Commercial Contracts

  • February 26, 2015

    NY Judge Uses Stones Lyrics To Sanction Collections Attys

    A New York judge has issued sanctions against four law firms and debt collectors for treating a case in which a judgment was issued seven years ago as active litigation, according to a colorful decision loaded with lyrics from Rolling Stones songs.

  • February 26, 2015

    Fla. Appeals Court Nixes Injunction Blocking Luxury Condos

    A Florida appeals court on Wednesday vacated an injunction barring construction of a sidewalk on a Miami-area island, finding the developer of a planned luxury residence on the adjacent island should have been allowed to intervene as an indispensable party because the injunction effectively blocked that project.

  • February 26, 2015

    Hotel Developer Says Partner Reneged On Project Stake Deal

    Hotel development-management firm Shaner Hotel Holdings Ltd. Partnership has sued a Miami-area property owner, claiming it was cheated out of a 20 percent stake in a project near Miami's Dolphin Mall.

  • February 26, 2015

    Deutsche Bank Rival Denies Raiding Employees

    Financial adviser HPM Partners LLC on Thursday asked a New York judge to quash a Deutsche Bank AG unit’s lawsuit over HPM's purported “wholesale raid” of the lender’s chief investment office and wealth management division, saying there was nothing improper about its overtures to Deutsche Bank’s workers.

  • February 26, 2015

    Macy's Win Over JC Penney In Martha Stewart Spat Affirmed

    A New York appeals court on Thursday revived two claims against J.C. Penney Co. Inc. and affirmed that the retailer unlawfully interfered with an exclusive contract between Macy’s Inc. and Martha Stewart Living Omnimedia Inc., a decision that could increase J.C. Penney's liability in the case.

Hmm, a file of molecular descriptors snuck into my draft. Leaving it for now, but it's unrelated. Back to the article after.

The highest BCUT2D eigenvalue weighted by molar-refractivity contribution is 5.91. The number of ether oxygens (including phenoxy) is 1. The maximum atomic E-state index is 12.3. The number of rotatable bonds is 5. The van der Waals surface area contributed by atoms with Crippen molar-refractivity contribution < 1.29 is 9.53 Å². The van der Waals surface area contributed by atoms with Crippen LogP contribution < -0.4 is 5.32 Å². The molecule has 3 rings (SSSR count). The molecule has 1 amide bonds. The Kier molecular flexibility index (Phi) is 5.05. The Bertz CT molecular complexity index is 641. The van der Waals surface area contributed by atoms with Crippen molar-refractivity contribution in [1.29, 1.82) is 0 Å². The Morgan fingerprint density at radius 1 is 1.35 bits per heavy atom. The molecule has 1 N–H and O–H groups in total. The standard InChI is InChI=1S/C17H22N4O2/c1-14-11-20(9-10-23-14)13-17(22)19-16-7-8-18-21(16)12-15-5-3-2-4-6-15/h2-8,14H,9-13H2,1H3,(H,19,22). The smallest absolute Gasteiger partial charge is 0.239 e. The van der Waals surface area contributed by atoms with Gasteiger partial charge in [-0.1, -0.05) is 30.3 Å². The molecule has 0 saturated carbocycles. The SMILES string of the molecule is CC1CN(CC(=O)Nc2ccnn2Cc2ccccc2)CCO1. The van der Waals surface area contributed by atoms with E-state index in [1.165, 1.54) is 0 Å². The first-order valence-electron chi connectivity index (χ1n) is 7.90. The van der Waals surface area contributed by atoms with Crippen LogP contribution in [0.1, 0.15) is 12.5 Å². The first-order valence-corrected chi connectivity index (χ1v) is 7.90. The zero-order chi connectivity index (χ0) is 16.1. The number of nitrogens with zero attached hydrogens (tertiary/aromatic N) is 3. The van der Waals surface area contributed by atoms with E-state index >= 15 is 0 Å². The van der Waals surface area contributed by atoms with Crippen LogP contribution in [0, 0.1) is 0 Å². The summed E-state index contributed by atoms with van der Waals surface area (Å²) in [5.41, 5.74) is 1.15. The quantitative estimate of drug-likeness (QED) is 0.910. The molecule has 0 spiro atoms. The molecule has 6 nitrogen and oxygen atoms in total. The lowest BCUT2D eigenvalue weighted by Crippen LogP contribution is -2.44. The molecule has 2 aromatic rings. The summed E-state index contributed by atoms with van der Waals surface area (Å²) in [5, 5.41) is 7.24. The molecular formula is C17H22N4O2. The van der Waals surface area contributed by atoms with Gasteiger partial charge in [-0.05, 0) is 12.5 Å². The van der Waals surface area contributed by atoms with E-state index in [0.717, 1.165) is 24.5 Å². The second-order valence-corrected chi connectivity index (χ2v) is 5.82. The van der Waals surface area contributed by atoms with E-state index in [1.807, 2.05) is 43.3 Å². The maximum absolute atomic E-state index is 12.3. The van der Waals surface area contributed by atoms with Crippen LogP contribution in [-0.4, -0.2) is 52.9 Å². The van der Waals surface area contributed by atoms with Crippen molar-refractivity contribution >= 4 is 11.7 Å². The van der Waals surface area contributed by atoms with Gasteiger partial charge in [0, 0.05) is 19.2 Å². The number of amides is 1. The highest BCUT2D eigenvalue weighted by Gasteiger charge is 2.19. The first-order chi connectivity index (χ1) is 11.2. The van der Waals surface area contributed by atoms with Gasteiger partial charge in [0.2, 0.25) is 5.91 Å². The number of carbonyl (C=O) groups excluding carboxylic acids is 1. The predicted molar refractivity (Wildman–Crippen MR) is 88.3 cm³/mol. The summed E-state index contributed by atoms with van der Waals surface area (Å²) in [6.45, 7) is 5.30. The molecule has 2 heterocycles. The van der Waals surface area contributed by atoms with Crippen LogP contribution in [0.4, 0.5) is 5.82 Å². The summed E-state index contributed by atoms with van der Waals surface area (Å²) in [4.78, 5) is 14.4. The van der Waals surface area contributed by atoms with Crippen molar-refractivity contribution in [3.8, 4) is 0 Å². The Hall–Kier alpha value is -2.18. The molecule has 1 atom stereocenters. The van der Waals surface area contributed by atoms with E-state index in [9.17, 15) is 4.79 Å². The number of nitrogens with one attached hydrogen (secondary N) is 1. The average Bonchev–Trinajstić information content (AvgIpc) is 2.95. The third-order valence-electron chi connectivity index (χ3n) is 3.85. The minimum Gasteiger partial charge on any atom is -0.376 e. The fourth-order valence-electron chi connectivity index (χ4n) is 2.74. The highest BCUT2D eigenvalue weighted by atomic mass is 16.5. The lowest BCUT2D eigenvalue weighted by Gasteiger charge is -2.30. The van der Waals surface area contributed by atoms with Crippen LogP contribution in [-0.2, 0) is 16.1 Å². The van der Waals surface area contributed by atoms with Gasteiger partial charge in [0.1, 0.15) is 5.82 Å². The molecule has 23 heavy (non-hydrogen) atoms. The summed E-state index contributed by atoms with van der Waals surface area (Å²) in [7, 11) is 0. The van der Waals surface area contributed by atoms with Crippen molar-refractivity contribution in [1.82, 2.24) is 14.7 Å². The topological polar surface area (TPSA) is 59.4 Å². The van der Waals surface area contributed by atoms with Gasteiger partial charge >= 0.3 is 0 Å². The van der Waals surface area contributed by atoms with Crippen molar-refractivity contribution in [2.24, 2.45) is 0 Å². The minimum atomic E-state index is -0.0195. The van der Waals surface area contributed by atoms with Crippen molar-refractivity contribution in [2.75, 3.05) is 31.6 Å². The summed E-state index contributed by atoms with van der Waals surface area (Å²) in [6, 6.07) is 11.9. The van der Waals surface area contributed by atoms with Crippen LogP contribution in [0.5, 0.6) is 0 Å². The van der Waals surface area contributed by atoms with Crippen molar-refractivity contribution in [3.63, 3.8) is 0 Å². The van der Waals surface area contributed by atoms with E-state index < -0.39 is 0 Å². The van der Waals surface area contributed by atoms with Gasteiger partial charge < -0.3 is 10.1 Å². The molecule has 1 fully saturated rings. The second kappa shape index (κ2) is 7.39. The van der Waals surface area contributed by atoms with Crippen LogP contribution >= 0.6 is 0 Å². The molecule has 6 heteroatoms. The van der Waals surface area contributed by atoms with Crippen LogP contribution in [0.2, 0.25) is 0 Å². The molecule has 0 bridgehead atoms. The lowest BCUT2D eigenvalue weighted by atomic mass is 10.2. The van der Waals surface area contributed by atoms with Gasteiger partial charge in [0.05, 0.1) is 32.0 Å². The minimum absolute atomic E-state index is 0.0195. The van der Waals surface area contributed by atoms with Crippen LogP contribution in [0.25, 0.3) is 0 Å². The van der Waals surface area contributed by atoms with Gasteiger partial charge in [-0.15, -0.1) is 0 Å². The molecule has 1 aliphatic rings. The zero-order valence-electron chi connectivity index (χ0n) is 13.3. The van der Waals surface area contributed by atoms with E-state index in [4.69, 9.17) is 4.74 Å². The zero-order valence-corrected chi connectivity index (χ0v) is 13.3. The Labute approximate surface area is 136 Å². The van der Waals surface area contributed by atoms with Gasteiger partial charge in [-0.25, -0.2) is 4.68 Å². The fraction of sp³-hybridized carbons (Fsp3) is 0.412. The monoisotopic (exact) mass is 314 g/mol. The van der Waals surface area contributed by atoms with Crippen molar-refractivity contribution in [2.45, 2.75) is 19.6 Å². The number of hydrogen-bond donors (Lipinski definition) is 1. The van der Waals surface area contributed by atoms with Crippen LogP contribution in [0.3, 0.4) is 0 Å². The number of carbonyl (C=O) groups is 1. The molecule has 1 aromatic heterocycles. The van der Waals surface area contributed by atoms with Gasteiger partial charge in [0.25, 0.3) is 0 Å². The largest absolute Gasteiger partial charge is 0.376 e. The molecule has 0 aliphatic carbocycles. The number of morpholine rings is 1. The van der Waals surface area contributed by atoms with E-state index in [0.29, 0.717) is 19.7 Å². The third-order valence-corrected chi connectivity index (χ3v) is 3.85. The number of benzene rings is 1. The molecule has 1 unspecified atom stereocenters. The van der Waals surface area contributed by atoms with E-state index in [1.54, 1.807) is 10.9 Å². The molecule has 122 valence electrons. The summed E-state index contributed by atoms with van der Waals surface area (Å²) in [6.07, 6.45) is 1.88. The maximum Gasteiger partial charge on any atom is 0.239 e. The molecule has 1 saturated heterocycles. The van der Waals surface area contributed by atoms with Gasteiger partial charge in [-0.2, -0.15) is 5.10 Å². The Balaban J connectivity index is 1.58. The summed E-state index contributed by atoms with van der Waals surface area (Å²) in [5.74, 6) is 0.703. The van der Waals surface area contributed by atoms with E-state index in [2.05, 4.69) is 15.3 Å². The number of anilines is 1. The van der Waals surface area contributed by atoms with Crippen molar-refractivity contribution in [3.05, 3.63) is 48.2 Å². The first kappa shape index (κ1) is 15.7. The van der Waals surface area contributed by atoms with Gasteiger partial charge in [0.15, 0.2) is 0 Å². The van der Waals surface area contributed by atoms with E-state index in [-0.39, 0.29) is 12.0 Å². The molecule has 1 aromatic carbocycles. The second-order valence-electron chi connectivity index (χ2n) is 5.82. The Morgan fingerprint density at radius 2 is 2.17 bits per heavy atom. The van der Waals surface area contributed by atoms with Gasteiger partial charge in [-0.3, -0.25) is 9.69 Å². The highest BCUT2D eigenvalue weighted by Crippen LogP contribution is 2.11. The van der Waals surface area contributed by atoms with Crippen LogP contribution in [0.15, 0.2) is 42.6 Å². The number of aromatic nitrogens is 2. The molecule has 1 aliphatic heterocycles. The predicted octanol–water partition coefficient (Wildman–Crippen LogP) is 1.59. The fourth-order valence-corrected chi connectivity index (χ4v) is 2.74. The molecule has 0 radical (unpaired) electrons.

• February 26, 2015

    3rd Circ. Keeps Carlyle Investor Battle In Delaware Court

    An investment fund controlled by a Dutch investor must pursue its breach of contract claims against Carlyle Investment Management LLC in Delaware state court even though the fund never signed the contract requiring the dispute to take place there, the Third Circuit ruled Wednesday.

  • February 26, 2015

    Ill. Judge Axes German Auto Parts Co.’s HD Radio Patent Suit

    An Illinois federal judge on Thursday killed a German automotive supplier’s suit seeking a declaration it doesn’t infringe patents for high-definition radio, ejecting all of the suit’s federal claims and declining to exercise jurisdiction over the suit’s six remaining claims, which concern contracts currently being litigated in state court.

  • February 26, 2015

    Steven Tyler Atty Can’t SLAPP Away Agent’s Suit: Calif. Court

    Communications between a lawyer for Steven Tyler and an “American Idol” representative over the Aerosmith rocker’s contract negotiations are not protected speech, a California appeals court ruled on Wednesday, reviving a management company’s $2 million suit alleging the attorney sabotaged its bid to get Tyler a more lucrative deal.

  • February 26, 2015

    JPMorgan, Deutsche Ordered To Give Argentine Bond Docs

    The New York federal judge overseeing Argentina's bond payback fight with hedge fund NML Capital Ltd. ordered Deutsche Bank AG and JPMorgan Chase & Co. Wednesday to give NML private information on payments regarding a new set of bonds Argentina announced for a select group of creditors.

  • February 26, 2015

    Wachtell Ducks Icahn's Malpractice Claim Over Deal Fees

    A New York state judge has tossed CVR Energy Inc.’s malpractice claim against Wachtell Lipton Rosen & Katz stemming from $37 million in fees incurred by the company as part of Carl Icahn’s takeover, according to an order filed Wednesday, finding CVR can’t argue the firm was responsible for the financial hit.

  • February 26, 2015

    3rd Circ. Upholds $2.4M Award In Navy Subcontract Row

    The Third Circuit on Wednesday affirmed a roughly $2.4 million award to DCK TTEC LLC over a steel subcontractor’s failed bid to build two F-35 Joint Strike Fighter maintenance hangars at a Marine Corps Air Station in Arizona for the U.S. Navy.